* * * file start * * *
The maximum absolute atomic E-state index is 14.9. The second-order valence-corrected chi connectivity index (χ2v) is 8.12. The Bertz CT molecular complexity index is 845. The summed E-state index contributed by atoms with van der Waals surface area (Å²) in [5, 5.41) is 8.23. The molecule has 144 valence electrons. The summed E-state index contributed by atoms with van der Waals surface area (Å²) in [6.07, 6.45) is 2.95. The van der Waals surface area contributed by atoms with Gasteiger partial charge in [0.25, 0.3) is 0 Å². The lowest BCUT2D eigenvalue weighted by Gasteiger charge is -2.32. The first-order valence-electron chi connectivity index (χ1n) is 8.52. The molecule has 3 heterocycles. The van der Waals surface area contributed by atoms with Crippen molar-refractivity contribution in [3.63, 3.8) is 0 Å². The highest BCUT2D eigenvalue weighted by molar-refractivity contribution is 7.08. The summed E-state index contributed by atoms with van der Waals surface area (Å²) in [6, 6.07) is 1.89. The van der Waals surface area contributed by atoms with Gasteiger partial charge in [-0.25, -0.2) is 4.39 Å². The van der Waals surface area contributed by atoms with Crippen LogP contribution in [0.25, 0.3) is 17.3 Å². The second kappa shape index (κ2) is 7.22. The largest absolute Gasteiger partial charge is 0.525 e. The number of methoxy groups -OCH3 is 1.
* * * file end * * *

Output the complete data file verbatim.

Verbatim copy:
The maximum absolute atomic E-state index is 14.9. The second-order valence-corrected chi connectivity index (χ2v) is 8.12. The Bertz CT molecular complexity index is 845. The summed E-state index contributed by atoms with van der Waals surface area (Å²) in [5, 5.41) is 8.23. The molecule has 144 valence electrons. The summed E-state index contributed by atoms with van der Waals surface area (Å²) in [6.07, 6.45) is 2.95. The van der Waals surface area contributed by atoms with Gasteiger partial charge in [0.25, 0.3) is 0 Å². The lowest BCUT2D eigenvalue weighted by Gasteiger charge is -2.32. The first-order valence-electron chi connectivity index (χ1n) is 8.52. The molecule has 3 heterocycles. The van der Waals surface area contributed by atoms with Crippen molar-refractivity contribution in [3.63, 3.8) is 0 Å². The highest BCUT2D eigenvalue weighted by molar-refractivity contribution is 7.08. The summed E-state index contributed by atoms with van der Waals surface area (Å²) in [6, 6.07) is 1.89. The van der Waals surface area contributed by atoms with Gasteiger partial charge in [-0.25, -0.2) is 4.39 Å². The van der Waals surface area contributed by atoms with Crippen LogP contribution in [0.25, 0.3) is 17.3 Å². The second kappa shape index (κ2) is 7.22. The largest absolute Gasteiger partial charge is 0.525 e. The number of methoxy groups -OCH3 is 1.